Make sure that you are using historical accuracy. Native American craft projects are so much fun to do, but remember that there is a rich history behind each artifact. Totem poles are fun to create with my students. When, however, my students understand that for Northwest Coast Native American tribes, each totem pole was created to tell a story about their family then the project becomes meaningful. The meaning also opens the project up to authentic writing ideas for students to tell their own story with their totem pole.
2. Remember that traditions and cultural practices changed based on Region.
Americans lived throughout North America, and as a result there are different languages, cultures, traditions, and religious practices. Teach about the different regions: The Northwest Coast, Eastern Woodlands, the Plains, and the Southwest Coast. If you must focus on one group alone, be sure to let your students know which group of Native Americans you’re studying. Finally, do not generalize the practices of a few tribes, as being the practices of all Native Americans.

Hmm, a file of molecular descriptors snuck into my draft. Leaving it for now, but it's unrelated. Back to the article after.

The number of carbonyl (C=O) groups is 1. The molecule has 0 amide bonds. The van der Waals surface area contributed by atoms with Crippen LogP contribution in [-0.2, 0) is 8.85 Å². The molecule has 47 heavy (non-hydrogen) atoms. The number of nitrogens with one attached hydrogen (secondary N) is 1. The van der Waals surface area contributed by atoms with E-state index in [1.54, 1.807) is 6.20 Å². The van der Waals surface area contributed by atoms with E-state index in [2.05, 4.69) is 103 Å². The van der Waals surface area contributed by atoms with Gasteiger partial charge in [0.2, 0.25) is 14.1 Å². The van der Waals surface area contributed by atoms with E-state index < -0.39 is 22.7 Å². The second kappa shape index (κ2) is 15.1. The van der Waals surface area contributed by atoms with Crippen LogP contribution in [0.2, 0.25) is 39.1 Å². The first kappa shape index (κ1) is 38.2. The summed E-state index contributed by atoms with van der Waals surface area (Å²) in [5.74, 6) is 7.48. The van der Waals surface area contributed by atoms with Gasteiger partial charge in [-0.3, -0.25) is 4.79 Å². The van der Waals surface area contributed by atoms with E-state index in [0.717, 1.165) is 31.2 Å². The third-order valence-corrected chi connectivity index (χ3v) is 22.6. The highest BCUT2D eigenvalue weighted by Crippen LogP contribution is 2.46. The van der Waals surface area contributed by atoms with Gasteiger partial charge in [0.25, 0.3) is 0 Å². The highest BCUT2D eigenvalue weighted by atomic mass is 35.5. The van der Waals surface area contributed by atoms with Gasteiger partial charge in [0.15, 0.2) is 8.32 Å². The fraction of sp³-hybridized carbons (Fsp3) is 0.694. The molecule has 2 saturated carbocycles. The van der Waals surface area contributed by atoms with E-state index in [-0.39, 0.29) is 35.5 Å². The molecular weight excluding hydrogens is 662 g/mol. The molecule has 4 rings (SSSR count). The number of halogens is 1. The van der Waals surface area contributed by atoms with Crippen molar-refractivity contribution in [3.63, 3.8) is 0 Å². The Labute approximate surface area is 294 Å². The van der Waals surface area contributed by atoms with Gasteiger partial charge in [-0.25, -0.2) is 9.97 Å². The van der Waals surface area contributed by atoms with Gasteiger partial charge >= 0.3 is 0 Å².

Incorporate ways Native Americans have contributed to our nations’ success. One good example is the way our country used the Navajo language to create a secret code which helped us bring World War II to an end with victory.
4. European colonization dramatically changed life for Native Americans.
As settlers from Europe, and eventually the US, spread throughout our country Native Americans were forced to migrate. This part of America’s history is not our finest moment, nevertheless, it is important for students to learn.
Native Americans are Americans, and continue to contribute to our country each day. Be sure to let students know this, and take the time to learn about modern day heroes with Native American lineage.
Need help planning your Native American unit? Check out my Native American Bundle, which covers four Native American regions with fun pop up books for children to create after studying each region. For more ideas for your Native American unit, check out this post on Native American Heritage month.
For more great ideas check out this month’s Teacher Talk.